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Grana Padano

International Day of Italian Cuisines 2010

Spaghetti Bolognaise, not the “real thing” but it can be good


Ragù alla Bolognese
Spaghetti Bolognaise with garlic bread:
Italians don’t eat that way

It’s the most beloved dish of the Britons; according to the statistics, they eat up to 670 million portions a year. Americans love it, Swedes go crazy about och köttfärssås, Danes about the similarly named og kødsovs and in Tokyo it’s sold even (and sadly) in sandwiches. For the Chinese they are the Western shajiang mian, a traditional dish that is topped with meat. We are talking about Spaghetti Bolognaise o Bolognese that recently has been voted the favourite meal of the Australians, who don’t hesitate to make it with Vegemite beside hips of canned tomatoes PLUS tomato paste, as well as capsicums and mushrooms. Known as spag bol or spag bog (in the UK) it sounds very Italian, and people make it with Italian ingredients, or with those they perceive as such, regardless of quality (plenty of garlic, extra virgin olive oil, canned peeled tomatoes, and ugly “parmesan”). Then they add whatever it comes at their hands: anchovies, peas, vegetable, all sorts of cheeses and serve often with garlic bread and even eggs. “You can put anything you have in it and it tastes a treat!”, wrote an enthusiastic pseudo foody blogger. It’s not true, but the magic seems to work.


Ragù alla Bolognese
Spaghetti Bolognaise, Italians
do not serve pasta in that way

Back in Italy purists say that Spaghetti Bolognese has nothing to do with the Italian culinary culture. Some time ago, Stefano Bonilli, a renowned Italian gastronomer, who was born in Bologna, wrote: “Spaghetti alla bolognese never existed.” The line of attack? “Spaghetti is dry pasta from Southern Italy, in Bologna, we have tagliatelle, freshly homemade, al ragù bolognese”. The fact is that at least one other ‘sugo’ (sauce) 'alla bolognese' exists and is the one described by Pellegrino Artusi in his The Science in the kitchen and the art of eating well. Not only is Artusi’s  ‘bolognese’ not ragù, but the recipe includes maccheroni (macaroni), which are dry pasta, exactly as “Southern” spaghetti are. So, can we say that Spaghetti Bolognese come from that recipe? No way. Artusi doesn’t include tomatoes in his sugo, while Spag Bog is a sauce made with tomatoes (as we have seen, the presence of tomatoes is very limited in the original ragù alla bolognese). So, where does Spaghetti Bolognese come from?  It’s hard to say.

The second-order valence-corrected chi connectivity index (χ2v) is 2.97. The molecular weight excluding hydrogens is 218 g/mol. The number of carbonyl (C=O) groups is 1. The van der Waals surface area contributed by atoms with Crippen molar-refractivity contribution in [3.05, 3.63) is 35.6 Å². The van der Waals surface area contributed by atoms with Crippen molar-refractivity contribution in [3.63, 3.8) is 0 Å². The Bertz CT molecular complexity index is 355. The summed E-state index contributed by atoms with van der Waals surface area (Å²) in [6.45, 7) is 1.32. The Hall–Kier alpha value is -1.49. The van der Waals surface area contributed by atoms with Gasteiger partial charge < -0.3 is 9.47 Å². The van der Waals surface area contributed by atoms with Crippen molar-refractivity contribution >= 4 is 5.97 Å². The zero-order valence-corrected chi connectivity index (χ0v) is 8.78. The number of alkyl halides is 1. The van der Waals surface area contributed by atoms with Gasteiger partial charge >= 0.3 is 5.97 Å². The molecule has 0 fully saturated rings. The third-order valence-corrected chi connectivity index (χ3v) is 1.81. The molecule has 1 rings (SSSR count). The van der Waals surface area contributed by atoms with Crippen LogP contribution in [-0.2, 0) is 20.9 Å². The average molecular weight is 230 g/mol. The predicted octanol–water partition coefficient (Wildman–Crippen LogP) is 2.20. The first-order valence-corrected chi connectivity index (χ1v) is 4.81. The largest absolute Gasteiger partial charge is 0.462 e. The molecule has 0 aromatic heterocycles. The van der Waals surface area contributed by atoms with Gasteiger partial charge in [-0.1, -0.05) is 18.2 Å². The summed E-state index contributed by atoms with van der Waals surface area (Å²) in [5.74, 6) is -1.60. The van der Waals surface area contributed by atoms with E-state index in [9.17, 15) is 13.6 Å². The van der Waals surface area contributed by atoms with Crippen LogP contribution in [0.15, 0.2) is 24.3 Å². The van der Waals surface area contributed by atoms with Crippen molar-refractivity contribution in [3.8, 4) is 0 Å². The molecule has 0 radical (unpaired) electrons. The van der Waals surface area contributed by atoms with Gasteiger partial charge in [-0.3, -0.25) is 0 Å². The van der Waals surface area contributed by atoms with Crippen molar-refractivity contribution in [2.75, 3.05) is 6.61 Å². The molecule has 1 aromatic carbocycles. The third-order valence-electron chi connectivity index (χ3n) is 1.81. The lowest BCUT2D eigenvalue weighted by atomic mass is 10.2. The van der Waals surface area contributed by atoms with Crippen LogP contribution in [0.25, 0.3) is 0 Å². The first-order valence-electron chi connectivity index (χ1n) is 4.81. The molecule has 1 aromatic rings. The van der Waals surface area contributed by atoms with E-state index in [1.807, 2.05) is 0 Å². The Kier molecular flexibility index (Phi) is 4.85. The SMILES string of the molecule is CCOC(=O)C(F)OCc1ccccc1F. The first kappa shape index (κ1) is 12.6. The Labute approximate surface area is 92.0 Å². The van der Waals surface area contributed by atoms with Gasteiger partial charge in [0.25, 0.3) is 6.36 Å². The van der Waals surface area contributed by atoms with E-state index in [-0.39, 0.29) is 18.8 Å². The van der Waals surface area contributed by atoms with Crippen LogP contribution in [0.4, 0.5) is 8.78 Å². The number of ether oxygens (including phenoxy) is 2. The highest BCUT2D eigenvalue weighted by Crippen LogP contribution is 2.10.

Ragù alla Bolognese
American soldiers in Italy

Some think that all happened during War World II, when American (and British) soldiers passing through Emilia, ate tagliatelle al ragù and liked them. Back home, they asked for the dish and unscrupulous Italian restaurateurs created the Frankenstein dish we know today, with spaghetti. There’s no evidence but the story could well be true. When American and British came back to Italy as tourists they asked for their beloved Spaghetti Bolognese and Italian restaurateurs gave it to them. Spaghetti Bolognaise is not ragù alla Bolognese; its image is really bad, because it's wildly commercially exploited, even sold in cans and ready to be microwaved.  However, if correctly prepared, they can be a pleasant dish and can even be considered an offspring of Italian culinary culture.


Ragù alla Bolognese
Heston Blumental

But on one condition though: that Italian ingredients of quality are used, for instance, canned peeled tomatoes, pasta, grana Padano or Parmigiano Reggiano cheese, extra virgin olive oil. In that case, they deserve to carry the name Spaghetti Bolognese. When Worcestershire sauce or nam pla are added, then it’s another story, no matter if the name of the chef preparing them is Heston Blumental or Wolfgang Puck. (Recently an association called “Balla degli Spaghetti Bolognese” was born in Bologna; its members want the city to take advantage of the huge popularity that the dish has given to it...).